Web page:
Comment: The Solution Here (Score 5, Insightful) 330

by fragmentate (#28741561) Attached to: Online Forum Leads To Hostile Workplace Lawsuit

A lot of people misinterpret what "freedom of expression" means.

People believe they have the write to "express" themselves as they please in the workplace. That simply isn't the case. Our rights -- our freedoms -- are protected against government interference not private interference. Your employer -- even a government office -- can silence you. There are laws for the workplace that take precedence over your rights. The law protects employees against being discriminated against or being harassed because of their ethnicity, religious beliefs, disabilities, sexual orientation, and gender. Those aren't rights, however. You don't have a right not to be harassed. You are protected by laws.

Quite simply, these officers are out of line, and have broken laws. They don't have a choice but to change their behavior. If they want to frequent this site from home in their private time that is when their right to express themselves is enforceable. However, we all know there are consequences to actions in our private lives as well. But trying to make people behave to serve their best-interest is just a futile effort at protecting "stupid."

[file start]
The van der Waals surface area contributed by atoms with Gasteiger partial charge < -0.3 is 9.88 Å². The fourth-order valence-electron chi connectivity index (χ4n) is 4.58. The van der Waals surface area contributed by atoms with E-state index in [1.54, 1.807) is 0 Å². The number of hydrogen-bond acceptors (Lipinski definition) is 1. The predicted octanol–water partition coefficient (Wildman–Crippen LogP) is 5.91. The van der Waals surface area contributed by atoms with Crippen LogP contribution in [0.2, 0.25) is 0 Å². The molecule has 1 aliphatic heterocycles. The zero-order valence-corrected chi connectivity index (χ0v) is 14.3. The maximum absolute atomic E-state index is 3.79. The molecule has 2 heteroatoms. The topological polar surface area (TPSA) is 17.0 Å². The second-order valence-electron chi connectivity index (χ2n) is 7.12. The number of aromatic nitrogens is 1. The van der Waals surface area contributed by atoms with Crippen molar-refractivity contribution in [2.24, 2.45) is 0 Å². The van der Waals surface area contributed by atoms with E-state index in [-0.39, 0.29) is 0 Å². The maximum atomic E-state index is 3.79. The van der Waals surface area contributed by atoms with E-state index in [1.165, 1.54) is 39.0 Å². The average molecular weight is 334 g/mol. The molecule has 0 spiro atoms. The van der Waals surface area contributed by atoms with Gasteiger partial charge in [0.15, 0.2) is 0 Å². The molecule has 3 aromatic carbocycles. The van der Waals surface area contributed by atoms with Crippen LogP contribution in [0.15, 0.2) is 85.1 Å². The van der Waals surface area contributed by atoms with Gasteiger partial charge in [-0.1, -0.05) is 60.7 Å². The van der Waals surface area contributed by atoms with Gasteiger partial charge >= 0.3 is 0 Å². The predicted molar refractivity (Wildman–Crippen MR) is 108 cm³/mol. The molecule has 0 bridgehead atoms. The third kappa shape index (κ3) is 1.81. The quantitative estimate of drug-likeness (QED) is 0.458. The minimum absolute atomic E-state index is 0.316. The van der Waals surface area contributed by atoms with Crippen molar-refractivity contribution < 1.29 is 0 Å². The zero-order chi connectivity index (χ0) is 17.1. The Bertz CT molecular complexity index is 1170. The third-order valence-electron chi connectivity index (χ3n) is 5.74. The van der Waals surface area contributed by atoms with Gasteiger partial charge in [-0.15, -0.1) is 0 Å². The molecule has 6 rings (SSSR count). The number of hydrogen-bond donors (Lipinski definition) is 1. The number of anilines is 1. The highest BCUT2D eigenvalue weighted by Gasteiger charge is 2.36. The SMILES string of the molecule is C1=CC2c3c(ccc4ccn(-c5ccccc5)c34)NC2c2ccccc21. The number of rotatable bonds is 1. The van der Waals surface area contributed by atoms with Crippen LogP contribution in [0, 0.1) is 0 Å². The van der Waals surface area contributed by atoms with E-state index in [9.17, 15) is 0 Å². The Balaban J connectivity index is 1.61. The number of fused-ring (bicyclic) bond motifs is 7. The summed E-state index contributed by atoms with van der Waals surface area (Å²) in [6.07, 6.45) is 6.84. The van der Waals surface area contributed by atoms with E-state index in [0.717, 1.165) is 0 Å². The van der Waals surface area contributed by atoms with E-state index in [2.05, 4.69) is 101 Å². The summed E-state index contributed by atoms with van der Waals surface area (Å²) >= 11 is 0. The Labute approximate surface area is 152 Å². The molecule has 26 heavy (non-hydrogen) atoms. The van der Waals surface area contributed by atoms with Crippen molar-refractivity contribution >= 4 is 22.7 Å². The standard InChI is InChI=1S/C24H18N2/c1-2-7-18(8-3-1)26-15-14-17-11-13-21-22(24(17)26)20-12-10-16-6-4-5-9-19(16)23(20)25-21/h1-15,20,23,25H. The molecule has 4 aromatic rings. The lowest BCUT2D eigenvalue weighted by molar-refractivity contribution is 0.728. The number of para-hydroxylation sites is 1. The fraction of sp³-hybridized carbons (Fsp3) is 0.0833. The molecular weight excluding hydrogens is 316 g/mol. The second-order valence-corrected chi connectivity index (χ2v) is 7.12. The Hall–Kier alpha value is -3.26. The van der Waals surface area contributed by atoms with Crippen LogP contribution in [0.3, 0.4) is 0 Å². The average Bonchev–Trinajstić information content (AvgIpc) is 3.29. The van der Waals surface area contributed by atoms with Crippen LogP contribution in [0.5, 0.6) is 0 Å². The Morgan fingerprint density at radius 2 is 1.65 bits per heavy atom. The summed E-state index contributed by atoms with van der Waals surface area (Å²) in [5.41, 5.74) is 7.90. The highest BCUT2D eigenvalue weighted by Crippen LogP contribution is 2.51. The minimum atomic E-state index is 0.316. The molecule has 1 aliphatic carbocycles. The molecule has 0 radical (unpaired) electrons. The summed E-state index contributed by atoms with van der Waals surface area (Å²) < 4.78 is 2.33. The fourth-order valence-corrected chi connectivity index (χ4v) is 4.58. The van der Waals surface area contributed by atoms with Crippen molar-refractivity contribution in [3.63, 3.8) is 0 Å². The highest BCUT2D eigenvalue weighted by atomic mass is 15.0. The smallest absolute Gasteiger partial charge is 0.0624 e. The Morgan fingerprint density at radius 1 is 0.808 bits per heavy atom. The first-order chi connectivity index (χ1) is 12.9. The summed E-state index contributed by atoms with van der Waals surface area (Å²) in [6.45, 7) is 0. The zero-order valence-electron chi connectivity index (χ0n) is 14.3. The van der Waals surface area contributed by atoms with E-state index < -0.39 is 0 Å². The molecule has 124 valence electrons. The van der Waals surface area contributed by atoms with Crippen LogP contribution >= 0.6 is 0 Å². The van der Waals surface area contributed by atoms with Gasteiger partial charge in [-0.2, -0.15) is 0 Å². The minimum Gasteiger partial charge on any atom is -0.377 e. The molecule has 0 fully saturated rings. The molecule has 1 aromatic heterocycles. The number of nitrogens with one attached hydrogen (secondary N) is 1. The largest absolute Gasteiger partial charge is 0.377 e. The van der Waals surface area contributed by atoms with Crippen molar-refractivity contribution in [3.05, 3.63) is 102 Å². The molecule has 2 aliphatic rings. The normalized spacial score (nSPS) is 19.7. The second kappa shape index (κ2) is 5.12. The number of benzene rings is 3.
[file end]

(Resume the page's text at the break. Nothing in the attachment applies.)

The comments about this story are already ridiculous (search news.google.com, and blogs.google.com). Everyone thinks they know their rights, but I can tell by the comments none really know what their rights are, or what a right is.

Comment: I wonder... (Score 0) 128

by fragmentate (#28741119) Attached to: Red Hat Is Now Part of the S&P 500

...does the S&P 500 use Linux?

I seem to recall that NYSE does. Then again, I'm old.

They may have switched to Linux at some point.

I think too much significance is being given to this announcement. Linux has already been quite dominant on the web for some time now. But most people couldn't care less about what delivered their content. How would you even know? Aside from server side errors.

RedHat's best contribution is Tom Lane to PostgreSQL.

Social Networks